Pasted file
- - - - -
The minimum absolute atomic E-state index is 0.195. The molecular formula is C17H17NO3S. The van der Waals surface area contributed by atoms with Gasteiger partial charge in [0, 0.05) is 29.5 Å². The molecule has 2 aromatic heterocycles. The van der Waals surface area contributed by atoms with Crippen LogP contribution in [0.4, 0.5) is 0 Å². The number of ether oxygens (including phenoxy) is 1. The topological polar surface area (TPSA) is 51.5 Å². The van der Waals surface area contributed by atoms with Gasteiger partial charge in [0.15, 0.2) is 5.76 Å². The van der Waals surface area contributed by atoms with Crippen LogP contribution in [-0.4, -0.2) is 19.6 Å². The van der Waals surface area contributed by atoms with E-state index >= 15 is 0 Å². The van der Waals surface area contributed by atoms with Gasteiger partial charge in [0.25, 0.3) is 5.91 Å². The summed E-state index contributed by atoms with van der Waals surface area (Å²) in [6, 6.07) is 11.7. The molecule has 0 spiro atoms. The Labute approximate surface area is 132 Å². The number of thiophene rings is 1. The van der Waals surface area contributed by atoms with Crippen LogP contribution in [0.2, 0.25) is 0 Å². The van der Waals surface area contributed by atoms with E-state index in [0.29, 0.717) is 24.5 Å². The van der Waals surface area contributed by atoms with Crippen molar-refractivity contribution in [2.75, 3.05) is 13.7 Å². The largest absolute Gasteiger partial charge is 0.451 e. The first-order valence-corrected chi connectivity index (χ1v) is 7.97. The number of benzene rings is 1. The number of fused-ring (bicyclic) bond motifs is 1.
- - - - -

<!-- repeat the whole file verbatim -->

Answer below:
The minimum absolute atomic E-state index is 0.195. The molecular formula is C17H17NO3S. The van der Waals surface area contributed by atoms with Gasteiger partial charge in [0, 0.05) is 29.5 Å². The molecule has 2 aromatic heterocycles. The van der Waals surface area contributed by atoms with Crippen LogP contribution in [0.4, 0.5) is 0 Å². The number of ether oxygens (including phenoxy) is 1. The topological polar surface area (TPSA) is 51.5 Å². The van der Waals surface area contributed by atoms with Gasteiger partial charge in [0.15, 0.2) is 5.76 Å². The van der Waals surface area contributed by atoms with Crippen LogP contribution in [-0.4, -0.2) is 19.6 Å². The van der Waals surface area contributed by atoms with E-state index >= 15 is 0 Å². The van der Waals surface area contributed by atoms with Gasteiger partial charge in [0.25, 0.3) is 5.91 Å². The summed E-state index contributed by atoms with van der Waals surface area (Å²) in [6, 6.07) is 11.7. The molecule has 0 spiro atoms. The Labute approximate surface area is 132 Å². The number of thiophene rings is 1. The van der Waals surface area contributed by atoms with Crippen LogP contribution in [0.2, 0.25) is 0 Å². The van der Waals surface area contributed by atoms with E-state index in [0.29, 0.717) is 24.5 Å². The van der Waals surface area contributed by atoms with Crippen molar-refractivity contribution in [2.75, 3.05) is 13.7 Å². The largest absolute Gasteiger partial charge is 0.451 e. The first-order valence-corrected chi connectivity index (χ1v) is 7.97. The number of benzene rings is 1. The number of fused-ring (bicyclic) bond motifs is 1.